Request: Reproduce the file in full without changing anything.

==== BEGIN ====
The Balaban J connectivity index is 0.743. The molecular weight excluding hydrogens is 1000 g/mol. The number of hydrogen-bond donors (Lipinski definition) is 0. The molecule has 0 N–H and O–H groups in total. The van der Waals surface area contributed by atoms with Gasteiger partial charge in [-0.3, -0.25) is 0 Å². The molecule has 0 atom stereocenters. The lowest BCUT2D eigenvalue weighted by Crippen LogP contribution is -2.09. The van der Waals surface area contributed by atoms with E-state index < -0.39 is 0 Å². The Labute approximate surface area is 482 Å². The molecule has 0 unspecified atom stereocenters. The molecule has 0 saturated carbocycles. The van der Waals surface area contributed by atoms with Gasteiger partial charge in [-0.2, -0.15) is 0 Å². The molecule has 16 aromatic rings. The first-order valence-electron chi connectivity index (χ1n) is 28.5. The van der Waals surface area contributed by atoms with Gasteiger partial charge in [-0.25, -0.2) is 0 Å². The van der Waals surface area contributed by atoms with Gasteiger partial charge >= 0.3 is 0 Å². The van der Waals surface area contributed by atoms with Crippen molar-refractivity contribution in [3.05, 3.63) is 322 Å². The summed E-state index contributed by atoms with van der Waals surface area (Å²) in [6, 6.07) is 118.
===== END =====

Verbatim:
The Balaban J connectivity index is 0.743. The molecular weight excluding hydrogens is 1000 g/mol. The number of hydrogen-bond donors (Lipinski definition) is 0. The molecule has 0 N–H and O–H groups in total. The van der Waals surface area contributed by atoms with Gasteiger partial charge in [-0.3, -0.25) is 0 Å². The molecule has 0 atom stereocenters. The lowest BCUT2D eigenvalue weighted by Crippen LogP contribution is -2.09. The van der Waals surface area contributed by atoms with E-state index < -0.39 is 0 Å². The Labute approximate surface area is 482 Å². The molecule has 0 unspecified atom stereocenters. The molecule has 0 saturated carbocycles. The van der Waals surface area contributed by atoms with Gasteiger partial charge in [-0.2, -0.15) is 0 Å². The molecule has 16 aromatic rings. The first-order valence-electron chi connectivity index (χ1n) is 28.5. The van der Waals surface area contributed by atoms with Gasteiger partial charge in [-0.25, -0.2) is 0 Å². The van der Waals surface area contributed by atoms with Gasteiger partial charge >= 0.3 is 0 Å². The van der Waals surface area contributed by atoms with Crippen molar-refractivity contribution in [3.05, 3.63) is 322 Å². The summed E-state index contributed by atoms with van der Waals surface area (Å²) in [6, 6.07) is 118.